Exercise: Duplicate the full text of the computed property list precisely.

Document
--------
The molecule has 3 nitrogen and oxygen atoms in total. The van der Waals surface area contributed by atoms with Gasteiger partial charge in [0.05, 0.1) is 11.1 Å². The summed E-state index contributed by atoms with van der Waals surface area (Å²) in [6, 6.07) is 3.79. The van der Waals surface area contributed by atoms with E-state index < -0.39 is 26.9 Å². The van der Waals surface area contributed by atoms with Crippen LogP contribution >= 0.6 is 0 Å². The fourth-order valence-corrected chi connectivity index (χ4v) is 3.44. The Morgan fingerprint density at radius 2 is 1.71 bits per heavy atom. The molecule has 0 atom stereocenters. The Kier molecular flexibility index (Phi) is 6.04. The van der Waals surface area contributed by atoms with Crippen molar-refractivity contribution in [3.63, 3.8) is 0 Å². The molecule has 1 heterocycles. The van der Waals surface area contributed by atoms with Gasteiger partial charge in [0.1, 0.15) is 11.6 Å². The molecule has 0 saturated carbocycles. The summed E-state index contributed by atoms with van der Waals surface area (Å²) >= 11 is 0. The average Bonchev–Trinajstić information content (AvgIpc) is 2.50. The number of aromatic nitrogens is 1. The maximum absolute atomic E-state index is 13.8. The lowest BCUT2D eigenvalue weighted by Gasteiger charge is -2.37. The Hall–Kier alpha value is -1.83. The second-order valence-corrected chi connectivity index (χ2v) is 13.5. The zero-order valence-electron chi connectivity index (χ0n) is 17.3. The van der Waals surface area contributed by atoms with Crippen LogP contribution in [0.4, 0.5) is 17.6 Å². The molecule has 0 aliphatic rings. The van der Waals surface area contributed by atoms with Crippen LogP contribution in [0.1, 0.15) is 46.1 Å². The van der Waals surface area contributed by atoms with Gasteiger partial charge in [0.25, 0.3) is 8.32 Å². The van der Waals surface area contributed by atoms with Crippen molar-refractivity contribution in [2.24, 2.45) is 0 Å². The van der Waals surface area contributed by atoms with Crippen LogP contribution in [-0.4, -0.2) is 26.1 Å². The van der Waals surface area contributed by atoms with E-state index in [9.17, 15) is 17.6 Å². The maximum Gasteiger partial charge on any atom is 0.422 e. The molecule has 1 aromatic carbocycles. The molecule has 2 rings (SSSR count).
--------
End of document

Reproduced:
The molecule has 3 nitrogen and oxygen atoms in total. The van der Waals surface area contributed by atoms with Gasteiger partial charge in [0.05, 0.1) is 11.1 Å². The summed E-state index contributed by atoms with van der Waals surface area (Å²) in [6, 6.07) is 3.79. The van der Waals surface area contributed by atoms with E-state index < -0.39 is 26.9 Å². The van der Waals surface area contributed by atoms with Crippen LogP contribution >= 0.6 is 0 Å². The fourth-order valence-corrected chi connectivity index (χ4v) is 3.44. The Morgan fingerprint density at radius 2 is 1.71 bits per heavy atom. The molecule has 0 atom stereocenters. The Kier molecular flexibility index (Phi) is 6.04. The van der Waals surface area contributed by atoms with Crippen molar-refractivity contribution in [3.63, 3.8) is 0 Å². The molecule has 1 heterocycles. The van der Waals surface area contributed by atoms with Gasteiger partial charge in [0.1, 0.15) is 11.6 Å². The molecule has 0 saturated carbocycles. The summed E-state index contributed by atoms with van der Waals surface area (Å²) >= 11 is 0. The average Bonchev–Trinajstić information content (AvgIpc) is 2.50. The number of aromatic nitrogens is 1. The maximum absolute atomic E-state index is 13.8. The lowest BCUT2D eigenvalue weighted by Gasteiger charge is -2.37. The Hall–Kier alpha value is -1.83. The second-order valence-corrected chi connectivity index (χ2v) is 13.5. The zero-order valence-electron chi connectivity index (χ0n) is 17.3. The van der Waals surface area contributed by atoms with Crippen LogP contribution in [0.4, 0.5) is 17.6 Å². The molecule has 0 aliphatic rings. The van der Waals surface area contributed by atoms with Crippen LogP contribution in [0.1, 0.15) is 46.1 Å². The van der Waals surface area contributed by atoms with Gasteiger partial charge in [0.25, 0.3) is 8.32 Å². The van der Waals surface area contributed by atoms with Crippen molar-refractivity contribution in [2.24, 2.45) is 0 Å². The van der Waals surface area contributed by atoms with Crippen LogP contribution in [-0.4, -0.2) is 26.1 Å². The van der Waals surface area contributed by atoms with E-state index in [9.17, 15) is 17.6 Å². The maximum Gasteiger partial charge on any atom is 0.422 e. The molecule has 1 aromatic carbocycles. The molecule has 2 rings (SSSR count).